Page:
Sullen sells: That’s what the blistering pace set by Pearl Jam‘s second album, Vs., means to the music industry. But for Seattle’s reluctant rock gods, being the hottest band in the country has apparently become a pain in the butt.
“My ass is sore,” lead singer Eddie Vedder informed the capacity crowd attending an unannounced show at Seattle’s Off Ramp, four days before the Oct. 19 release of Vs. — the fastest-selling album of 1993. “I just wiped it with Time magazine.”
For most bands, making the cover of the prestigious national newsmagazine (Oct. 25 issue) might be cause for celebration. (And we’re not just saying that because Time is our sister publication.) But with the glare of superstardom focused directly on him, Vedder, 28, performed without a spotlight, staying in the back of the small stage. He seemed “morose and bitter,” according to concertgoers at the Off Ramp-fueling rumors that Pearl Jam’s record-breaking success has made the moody musician extremely unhappy.
The band’s recent behavior, in fact, suggests an uneasy perch atop the charts:
— At a Nov. 5 show in Indio, Calif., according to a backstage observer, Vedder continued his habit of carrying a bottle of wine both on — and off — stage. “He seemed out of it,” says the source, who added that the performance was outstanding. After unruly fans began tossing shoes at the band, she says, Vedder “called us all f—ing c—s.”
— Although the band’s sweep of the MTV Music Video Awards on Sept. 2 no doubt whetted appetites for Vs., Pearl Jam has broken with tradition by not producing a video for the new album-forcing MTV to edit footage of its awards- show appearance into a makeshift clip.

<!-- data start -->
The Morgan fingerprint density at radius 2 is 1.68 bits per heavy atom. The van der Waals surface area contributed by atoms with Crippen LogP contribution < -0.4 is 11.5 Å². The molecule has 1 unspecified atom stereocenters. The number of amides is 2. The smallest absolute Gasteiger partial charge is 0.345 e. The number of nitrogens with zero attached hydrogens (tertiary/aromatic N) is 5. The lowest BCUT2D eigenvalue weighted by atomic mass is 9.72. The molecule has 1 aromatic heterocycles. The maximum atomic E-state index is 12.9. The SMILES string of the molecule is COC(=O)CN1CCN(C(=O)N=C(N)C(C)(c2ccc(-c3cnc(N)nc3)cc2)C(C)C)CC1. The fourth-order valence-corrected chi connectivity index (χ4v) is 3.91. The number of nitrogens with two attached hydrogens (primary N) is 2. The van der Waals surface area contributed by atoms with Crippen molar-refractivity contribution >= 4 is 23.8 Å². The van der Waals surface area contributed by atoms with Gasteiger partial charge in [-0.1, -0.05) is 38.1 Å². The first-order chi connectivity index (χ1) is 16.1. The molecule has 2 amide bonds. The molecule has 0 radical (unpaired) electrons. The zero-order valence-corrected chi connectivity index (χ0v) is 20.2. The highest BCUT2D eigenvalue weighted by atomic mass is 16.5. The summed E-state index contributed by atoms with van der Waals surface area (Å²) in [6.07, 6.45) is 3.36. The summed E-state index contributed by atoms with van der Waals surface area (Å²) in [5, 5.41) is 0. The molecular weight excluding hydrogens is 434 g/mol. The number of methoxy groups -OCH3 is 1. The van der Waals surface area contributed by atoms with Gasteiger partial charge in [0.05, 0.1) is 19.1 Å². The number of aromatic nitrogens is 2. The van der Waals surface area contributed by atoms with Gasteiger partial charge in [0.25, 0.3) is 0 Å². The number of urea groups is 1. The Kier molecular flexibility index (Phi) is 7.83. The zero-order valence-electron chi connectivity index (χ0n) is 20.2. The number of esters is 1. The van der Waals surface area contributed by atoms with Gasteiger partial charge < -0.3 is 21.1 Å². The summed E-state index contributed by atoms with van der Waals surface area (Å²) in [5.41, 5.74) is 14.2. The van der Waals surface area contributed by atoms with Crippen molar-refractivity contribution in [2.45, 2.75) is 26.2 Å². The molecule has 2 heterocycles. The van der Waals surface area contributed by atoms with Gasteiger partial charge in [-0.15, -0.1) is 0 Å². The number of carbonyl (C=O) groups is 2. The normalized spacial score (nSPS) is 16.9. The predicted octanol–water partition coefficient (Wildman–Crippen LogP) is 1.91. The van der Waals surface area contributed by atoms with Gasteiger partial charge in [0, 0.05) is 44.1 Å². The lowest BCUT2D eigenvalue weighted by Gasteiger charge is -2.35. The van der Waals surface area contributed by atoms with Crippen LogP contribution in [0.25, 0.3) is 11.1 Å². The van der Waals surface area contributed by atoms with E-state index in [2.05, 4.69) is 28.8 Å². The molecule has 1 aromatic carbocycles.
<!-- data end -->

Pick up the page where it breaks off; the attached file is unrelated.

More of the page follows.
— For a hush-hush concert held Oct. 27 at the Catalyst in Santa Cruz, Calif., Pearl Jam denied Epic executives tickets, opting to reserve all seats for fans. Observers at the MTV Awards noted that Vedder appeared disgruntled after having to schmooze with Sony execs.
Yet the band’s erratic behavior hasn’t slowed Vs. one bit. According to SoundScan data, sales topped 1.3 million in its first 13 days. The album’s first-week total of 950,378 copies broke the record set by Guns N’ Roses’ Use Your Illusion II in September 1991 (770,000 copies) and outperformed all other entries in Billboard‘s top 10 combined. The one-week total alone made Vs. the 38th best-seller of 1993.
In other words, the group’s marketing plan — which is to have no marketing plan — is paying off. “Pearl Jam is a fan’s band,” says SoundScan CEO Mike Shalett. “The things they’ve done go back to [punk impresario] Malcolm McLaren saying, ‘I want no publicity. We don’t want to run ads and do singles.’ If you publicize that anti-stand, it fits well into the ‘fan’s band’ mentality.”
Seattle insiders trace Jam’s reticence to their punk roots and to the flak they took from other local bands after the success of their first major-label album. “People kept pegging Pearl Jam as this really commercial, corporate- puppet band,” says Sub Pop cofounder Bruce Pavitt. “This is a reaction to that: They’re saying, ‘F— you.'” But in the megabucks universe to which Pearl Jam has ascended, their no-frills attitude will be hard to maintain. The “fan’s band” is already fighting to protect its franchise: Their official licensee, Nice Man Merchandising, recently won a court order allowing federal officers to seize bootleg Pearl Jam memorabilia sold at concerts on the current tour. (According to their manager, Kelly Curtis, “Ninety-nine percent of the bootleggers are not fans.”) Says Nice Man’s Larry Johnson, “When I told the band about the injunction, they said, ‘Do whatever you have to do.’ They weren’t enthusiastic.” Of course not. They’re Pearl Jam.
(Additional reporting by Tim Appelo, Gina Arnold, David Bock, Jamie Reno, B.J. Sigesmund)